Because it is not a zodiac sign but a constellation.

The constellation of Ophiucus, 1729. Plate 22 from Atlas Coelestis, by John Flamsteed (1646-1710), the first Astronomer Royal.

Italian version

The difference lies in the fact that the zodiac signs arise from a duodenary subdivision of the ecliptic, the sun’s apparent path throughout the year as seen from the Earth. The constellations, or the drawing of lines to unite the visible stars to form recognisable figures, came to light in the Egyptian era for mnemonic purposes, to fix the times of sowing, harvesting, and flooding the Nile based on the heliacal rising [1] of the stars.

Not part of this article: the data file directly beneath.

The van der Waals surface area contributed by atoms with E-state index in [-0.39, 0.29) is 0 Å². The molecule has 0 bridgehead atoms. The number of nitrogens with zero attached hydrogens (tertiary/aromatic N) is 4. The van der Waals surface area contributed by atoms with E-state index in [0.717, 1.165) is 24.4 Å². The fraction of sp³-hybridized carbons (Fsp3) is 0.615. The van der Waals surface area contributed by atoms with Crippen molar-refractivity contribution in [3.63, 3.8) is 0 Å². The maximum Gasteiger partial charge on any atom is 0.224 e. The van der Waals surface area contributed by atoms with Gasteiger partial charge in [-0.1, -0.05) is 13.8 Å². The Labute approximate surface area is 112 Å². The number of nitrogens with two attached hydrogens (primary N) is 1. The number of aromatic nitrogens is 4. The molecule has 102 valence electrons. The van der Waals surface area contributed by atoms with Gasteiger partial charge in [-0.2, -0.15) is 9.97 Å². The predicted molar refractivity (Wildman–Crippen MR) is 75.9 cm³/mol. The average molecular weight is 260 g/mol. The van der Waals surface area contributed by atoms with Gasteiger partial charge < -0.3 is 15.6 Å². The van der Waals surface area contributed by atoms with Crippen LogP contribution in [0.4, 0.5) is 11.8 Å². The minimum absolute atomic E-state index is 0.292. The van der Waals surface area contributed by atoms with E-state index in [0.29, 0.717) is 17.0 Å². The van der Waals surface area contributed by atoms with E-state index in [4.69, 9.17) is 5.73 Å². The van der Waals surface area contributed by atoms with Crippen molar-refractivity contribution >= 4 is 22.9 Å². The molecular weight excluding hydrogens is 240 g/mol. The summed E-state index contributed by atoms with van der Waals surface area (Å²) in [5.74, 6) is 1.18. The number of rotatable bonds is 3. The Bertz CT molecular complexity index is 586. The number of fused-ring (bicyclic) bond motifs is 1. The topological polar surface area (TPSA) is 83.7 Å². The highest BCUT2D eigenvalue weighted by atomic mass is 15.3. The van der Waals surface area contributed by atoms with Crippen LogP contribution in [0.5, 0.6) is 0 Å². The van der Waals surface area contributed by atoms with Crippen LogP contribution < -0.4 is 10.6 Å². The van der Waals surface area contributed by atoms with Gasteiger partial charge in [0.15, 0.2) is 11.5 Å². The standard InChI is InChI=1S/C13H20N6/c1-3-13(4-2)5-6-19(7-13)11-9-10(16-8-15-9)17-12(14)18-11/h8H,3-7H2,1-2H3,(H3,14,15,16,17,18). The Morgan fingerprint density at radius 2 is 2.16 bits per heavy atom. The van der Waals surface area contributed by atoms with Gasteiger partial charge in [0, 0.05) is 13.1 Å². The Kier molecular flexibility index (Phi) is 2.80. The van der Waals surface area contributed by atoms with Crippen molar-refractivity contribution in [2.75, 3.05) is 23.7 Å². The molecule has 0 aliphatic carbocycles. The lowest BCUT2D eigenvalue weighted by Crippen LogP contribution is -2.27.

Therefore, the western zodiac is on a seasonal basis, originating from a division for twelve of the sky, in analogy to solar irradiation at various times of the year. Due to the precessional motion of the earth’s orbital axis, the constellations of reference move by one degree every 72 years, so today they are out of phase concerning the zodiac signs; but this does not in the most minor influence the symbolic structure of the tropical zodiac.